The answer seems simple, doesn’t it?  Go to Church and receive Eucharist though the Blood of Christ.  But really—how simple is it to forgo on what always seemed to be an essential part of your upbringing, your past, your faith?  Communicate with your Priest, educate your Eucharistic Ministers, and continue to practice what you believe in.

    A helpful website for Catholics with Celiac Disease: www.catholicceliacs.org

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    Guest Francie Kelley

    Posted

    Thank your for your article. So many articles on celiac Catholics and communion focus on rules and not the whole communion experience. From the discussion about nuns without habits I would guess that I am older than you. Therefore, I clearly remember when Catholics were not allowed to receive from the Chalice. I also remember when the rules changed and so many people went to Communion, received the Host and totally bypassed the Chalice. Many older Catholics still do. I have always rationalized that we are doing much the same thing, bypassing the Host and only receiving from the Chalice.

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    You can get low-gluten hosts from The Benedictine Sisters. I use them for holy communion and they don't bother me at all. They are made with less than 0.01% gluten content. Most people with Celiac can have them. For more information contact www.benedictinesisters.org

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    I was raised Roman Catholic, pre-Vatican 2, Catholic school to 10th grade with two years in a preparatory seminary. I became Christian six years ago. You should understand that Jesus is with you regardless of the host being wheat or rice. I go to communion at my church and pass the wafer. I don't feel like I've missed anything. It's coming to dinner with Jesus and my faith tells me he is with me.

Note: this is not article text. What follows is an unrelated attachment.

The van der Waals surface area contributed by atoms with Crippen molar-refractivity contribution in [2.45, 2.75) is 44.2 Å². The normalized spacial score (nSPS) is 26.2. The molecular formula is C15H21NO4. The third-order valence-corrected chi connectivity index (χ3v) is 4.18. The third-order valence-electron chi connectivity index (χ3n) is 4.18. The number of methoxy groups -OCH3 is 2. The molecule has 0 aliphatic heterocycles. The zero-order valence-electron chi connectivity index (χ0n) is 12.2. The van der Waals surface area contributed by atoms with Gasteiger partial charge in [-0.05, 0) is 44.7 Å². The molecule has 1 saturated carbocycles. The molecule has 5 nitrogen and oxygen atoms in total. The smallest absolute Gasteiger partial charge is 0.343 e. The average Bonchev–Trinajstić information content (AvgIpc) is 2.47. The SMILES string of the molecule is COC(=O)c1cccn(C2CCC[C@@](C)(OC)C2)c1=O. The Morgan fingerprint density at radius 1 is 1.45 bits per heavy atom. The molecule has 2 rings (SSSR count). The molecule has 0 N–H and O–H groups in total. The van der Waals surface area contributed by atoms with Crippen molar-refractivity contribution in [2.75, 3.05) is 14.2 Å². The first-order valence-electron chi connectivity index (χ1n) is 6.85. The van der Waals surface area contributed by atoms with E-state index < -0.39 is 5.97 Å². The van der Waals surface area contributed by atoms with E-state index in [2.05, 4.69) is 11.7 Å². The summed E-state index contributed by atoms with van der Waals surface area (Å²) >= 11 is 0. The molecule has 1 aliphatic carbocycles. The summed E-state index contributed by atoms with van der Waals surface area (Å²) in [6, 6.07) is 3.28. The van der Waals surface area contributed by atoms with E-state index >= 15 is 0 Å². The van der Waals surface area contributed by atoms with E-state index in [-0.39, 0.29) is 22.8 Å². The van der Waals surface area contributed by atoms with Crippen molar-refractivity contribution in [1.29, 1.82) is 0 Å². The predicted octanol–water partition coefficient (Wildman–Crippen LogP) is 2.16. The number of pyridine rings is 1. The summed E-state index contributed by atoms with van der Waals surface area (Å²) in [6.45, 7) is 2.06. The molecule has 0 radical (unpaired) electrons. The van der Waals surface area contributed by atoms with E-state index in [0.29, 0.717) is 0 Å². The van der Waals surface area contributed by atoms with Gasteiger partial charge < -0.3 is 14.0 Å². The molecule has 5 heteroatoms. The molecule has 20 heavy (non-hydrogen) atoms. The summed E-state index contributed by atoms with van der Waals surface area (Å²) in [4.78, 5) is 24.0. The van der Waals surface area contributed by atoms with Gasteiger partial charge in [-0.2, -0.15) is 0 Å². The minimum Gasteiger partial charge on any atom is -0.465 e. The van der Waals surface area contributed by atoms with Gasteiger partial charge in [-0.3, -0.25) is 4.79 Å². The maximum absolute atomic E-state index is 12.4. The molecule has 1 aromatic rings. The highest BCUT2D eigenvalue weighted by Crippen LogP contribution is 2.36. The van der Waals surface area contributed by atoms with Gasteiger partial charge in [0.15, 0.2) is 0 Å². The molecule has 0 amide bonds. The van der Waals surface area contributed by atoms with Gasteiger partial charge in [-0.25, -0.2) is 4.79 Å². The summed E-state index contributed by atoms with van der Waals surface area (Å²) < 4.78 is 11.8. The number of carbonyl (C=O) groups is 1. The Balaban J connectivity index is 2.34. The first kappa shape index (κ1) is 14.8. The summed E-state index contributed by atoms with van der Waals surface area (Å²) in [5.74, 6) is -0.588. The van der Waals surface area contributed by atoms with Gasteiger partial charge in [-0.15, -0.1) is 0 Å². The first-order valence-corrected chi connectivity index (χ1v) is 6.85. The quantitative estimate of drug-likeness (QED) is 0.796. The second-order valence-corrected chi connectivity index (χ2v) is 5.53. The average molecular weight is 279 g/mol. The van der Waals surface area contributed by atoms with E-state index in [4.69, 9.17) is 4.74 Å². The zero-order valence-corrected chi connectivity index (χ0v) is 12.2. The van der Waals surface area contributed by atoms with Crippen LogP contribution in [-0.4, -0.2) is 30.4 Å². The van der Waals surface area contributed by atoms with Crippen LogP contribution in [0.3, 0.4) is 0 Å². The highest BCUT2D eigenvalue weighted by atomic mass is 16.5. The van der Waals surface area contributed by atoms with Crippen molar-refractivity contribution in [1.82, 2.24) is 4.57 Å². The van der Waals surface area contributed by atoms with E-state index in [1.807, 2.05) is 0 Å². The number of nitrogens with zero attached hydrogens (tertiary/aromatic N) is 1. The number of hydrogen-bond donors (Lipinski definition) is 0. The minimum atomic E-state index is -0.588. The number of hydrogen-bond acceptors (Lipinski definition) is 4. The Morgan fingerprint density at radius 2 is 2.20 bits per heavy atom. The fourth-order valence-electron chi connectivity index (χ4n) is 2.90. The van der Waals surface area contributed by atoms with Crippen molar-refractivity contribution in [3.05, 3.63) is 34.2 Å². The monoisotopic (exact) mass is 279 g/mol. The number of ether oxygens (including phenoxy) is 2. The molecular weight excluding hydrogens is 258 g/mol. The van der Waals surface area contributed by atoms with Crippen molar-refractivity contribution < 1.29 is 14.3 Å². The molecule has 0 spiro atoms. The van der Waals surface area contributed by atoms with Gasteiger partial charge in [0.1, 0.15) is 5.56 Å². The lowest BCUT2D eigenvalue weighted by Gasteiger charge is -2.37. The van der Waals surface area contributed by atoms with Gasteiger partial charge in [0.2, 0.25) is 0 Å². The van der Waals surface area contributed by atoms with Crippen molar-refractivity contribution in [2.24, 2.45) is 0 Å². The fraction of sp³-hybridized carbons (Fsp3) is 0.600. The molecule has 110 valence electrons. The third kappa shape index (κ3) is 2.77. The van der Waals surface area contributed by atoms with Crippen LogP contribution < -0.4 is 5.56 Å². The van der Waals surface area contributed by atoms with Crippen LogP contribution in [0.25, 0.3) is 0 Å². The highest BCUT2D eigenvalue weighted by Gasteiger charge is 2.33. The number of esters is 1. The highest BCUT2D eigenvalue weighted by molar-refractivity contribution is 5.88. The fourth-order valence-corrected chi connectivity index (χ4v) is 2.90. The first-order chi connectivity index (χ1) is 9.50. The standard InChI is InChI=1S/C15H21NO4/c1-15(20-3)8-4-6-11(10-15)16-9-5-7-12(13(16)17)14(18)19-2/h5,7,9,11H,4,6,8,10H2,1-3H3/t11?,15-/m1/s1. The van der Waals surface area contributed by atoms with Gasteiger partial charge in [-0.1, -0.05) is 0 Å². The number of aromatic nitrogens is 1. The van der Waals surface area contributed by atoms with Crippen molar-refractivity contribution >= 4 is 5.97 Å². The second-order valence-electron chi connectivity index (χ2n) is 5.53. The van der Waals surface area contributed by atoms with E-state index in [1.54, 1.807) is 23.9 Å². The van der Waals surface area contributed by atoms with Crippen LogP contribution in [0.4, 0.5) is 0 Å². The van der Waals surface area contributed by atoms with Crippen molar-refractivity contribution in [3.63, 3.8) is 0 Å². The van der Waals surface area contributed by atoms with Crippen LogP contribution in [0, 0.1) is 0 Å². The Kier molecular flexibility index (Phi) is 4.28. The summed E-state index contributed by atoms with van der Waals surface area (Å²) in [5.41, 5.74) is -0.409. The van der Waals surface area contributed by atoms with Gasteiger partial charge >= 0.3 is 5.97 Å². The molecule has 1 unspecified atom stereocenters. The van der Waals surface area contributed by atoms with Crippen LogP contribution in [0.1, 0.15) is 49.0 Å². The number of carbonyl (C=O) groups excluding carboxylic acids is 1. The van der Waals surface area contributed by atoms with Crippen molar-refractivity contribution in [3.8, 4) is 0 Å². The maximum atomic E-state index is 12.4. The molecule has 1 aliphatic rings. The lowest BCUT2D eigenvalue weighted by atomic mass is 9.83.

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    There is so much more that you could write about here. The last paragraph sounds a bit more bitter about the Church than the previous ones. For instance, what would you want to discuss when you go to "Communicate with your Priest," or to "educate your Eucharistic Ministers?" What are you referring to when you end with "continue to practice what you believe in."

    What about personal experience with pursuing the issue? What did your pastor say to you when you spoke to him about this? Were you the first to identify yourself to him as a person with Celiac Disease? Had he never heard of it before? Did you find your experience with the Catholic Celiacs organization to be adequate?

    I worked in the church for years in a prior career and Celiac Disease was something discussed even at a modest-sized parish fifteen years ago. When I first approached our priest this year about my daughter's Celiac Disease, he instantly recognized it and started discussing the specific protocol for taking a low-gluten host at our parish, what to do before Mass, and how to best keep contamination to a minimum. Could you share your story? Is my parish priest an anomoly?